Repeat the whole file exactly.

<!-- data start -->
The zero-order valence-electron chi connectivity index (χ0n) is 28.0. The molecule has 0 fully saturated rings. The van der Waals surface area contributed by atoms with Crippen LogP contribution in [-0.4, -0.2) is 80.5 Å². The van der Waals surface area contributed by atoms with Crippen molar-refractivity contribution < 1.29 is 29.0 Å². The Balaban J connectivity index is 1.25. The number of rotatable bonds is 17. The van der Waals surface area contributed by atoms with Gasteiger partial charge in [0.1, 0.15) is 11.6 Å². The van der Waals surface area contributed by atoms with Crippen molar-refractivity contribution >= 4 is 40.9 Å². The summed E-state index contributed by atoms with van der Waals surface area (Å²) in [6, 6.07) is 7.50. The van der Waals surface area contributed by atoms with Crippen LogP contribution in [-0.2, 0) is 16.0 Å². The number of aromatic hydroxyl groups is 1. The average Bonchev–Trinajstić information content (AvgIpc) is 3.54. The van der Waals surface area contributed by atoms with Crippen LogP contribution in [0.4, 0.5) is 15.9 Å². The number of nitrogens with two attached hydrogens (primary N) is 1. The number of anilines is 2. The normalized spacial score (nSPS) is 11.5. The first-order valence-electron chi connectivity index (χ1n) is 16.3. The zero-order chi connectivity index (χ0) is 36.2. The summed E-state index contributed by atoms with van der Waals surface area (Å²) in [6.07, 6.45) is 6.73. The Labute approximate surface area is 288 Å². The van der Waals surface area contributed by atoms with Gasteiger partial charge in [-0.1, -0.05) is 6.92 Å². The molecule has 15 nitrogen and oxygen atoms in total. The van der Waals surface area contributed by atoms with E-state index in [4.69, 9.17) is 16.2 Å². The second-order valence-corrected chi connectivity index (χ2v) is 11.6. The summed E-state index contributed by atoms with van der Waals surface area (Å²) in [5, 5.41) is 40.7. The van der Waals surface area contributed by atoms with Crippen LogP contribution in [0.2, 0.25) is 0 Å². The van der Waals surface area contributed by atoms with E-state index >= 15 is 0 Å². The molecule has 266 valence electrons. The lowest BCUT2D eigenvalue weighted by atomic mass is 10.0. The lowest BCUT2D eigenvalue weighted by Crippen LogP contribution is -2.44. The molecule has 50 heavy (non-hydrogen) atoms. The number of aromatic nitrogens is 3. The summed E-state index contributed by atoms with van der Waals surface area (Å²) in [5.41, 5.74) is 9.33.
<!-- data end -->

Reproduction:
The zero-order valence-electron chi connectivity index (χ0n) is 28.0. The molecule has 0 fully saturated rings. The van der Waals surface area contributed by atoms with Crippen LogP contribution in [-0.4, -0.2) is 80.5 Å². The van der Waals surface area contributed by atoms with Crippen molar-refractivity contribution < 1.29 is 29.0 Å². The Balaban J connectivity index is 1.25. The number of rotatable bonds is 17. The van der Waals surface area contributed by atoms with Gasteiger partial charge in [0.1, 0.15) is 11.6 Å². The van der Waals surface area contributed by atoms with Crippen molar-refractivity contribution >= 4 is 40.9 Å². The summed E-state index contributed by atoms with van der Waals surface area (Å²) in [6, 6.07) is 7.50. The van der Waals surface area contributed by atoms with Crippen LogP contribution in [-0.2, 0) is 16.0 Å². The number of aromatic hydroxyl groups is 1. The average Bonchev–Trinajstić information content (AvgIpc) is 3.54. The van der Waals surface area contributed by atoms with Crippen LogP contribution in [0.4, 0.5) is 15.9 Å². The number of nitrogens with two attached hydrogens (primary N) is 1. The number of anilines is 2. The normalized spacial score (nSPS) is 11.5. The first-order valence-electron chi connectivity index (χ1n) is 16.3. The zero-order chi connectivity index (χ0) is 36.2. The summed E-state index contributed by atoms with van der Waals surface area (Å²) in [6.07, 6.45) is 6.73. The Labute approximate surface area is 288 Å². The van der Waals surface area contributed by atoms with Gasteiger partial charge in [-0.1, -0.05) is 6.92 Å². The molecule has 15 nitrogen and oxygen atoms in total. The van der Waals surface area contributed by atoms with E-state index in [4.69, 9.17) is 16.2 Å². The second-order valence-corrected chi connectivity index (χ2v) is 11.6. The summed E-state index contributed by atoms with van der Waals surface area (Å²) in [5, 5.41) is 40.7. The van der Waals surface area contributed by atoms with Crippen LogP contribution in [0.2, 0.25) is 0 Å². The van der Waals surface area contributed by atoms with E-state index >= 15 is 0 Å². The molecule has 266 valence electrons. The lowest BCUT2D eigenvalue weighted by atomic mass is 10.0. The lowest BCUT2D eigenvalue weighted by Crippen LogP contribution is -2.44. The molecule has 50 heavy (non-hydrogen) atoms. The number of aromatic nitrogens is 3. The summed E-state index contributed by atoms with van der Waals surface area (Å²) in [5.41, 5.74) is 9.33.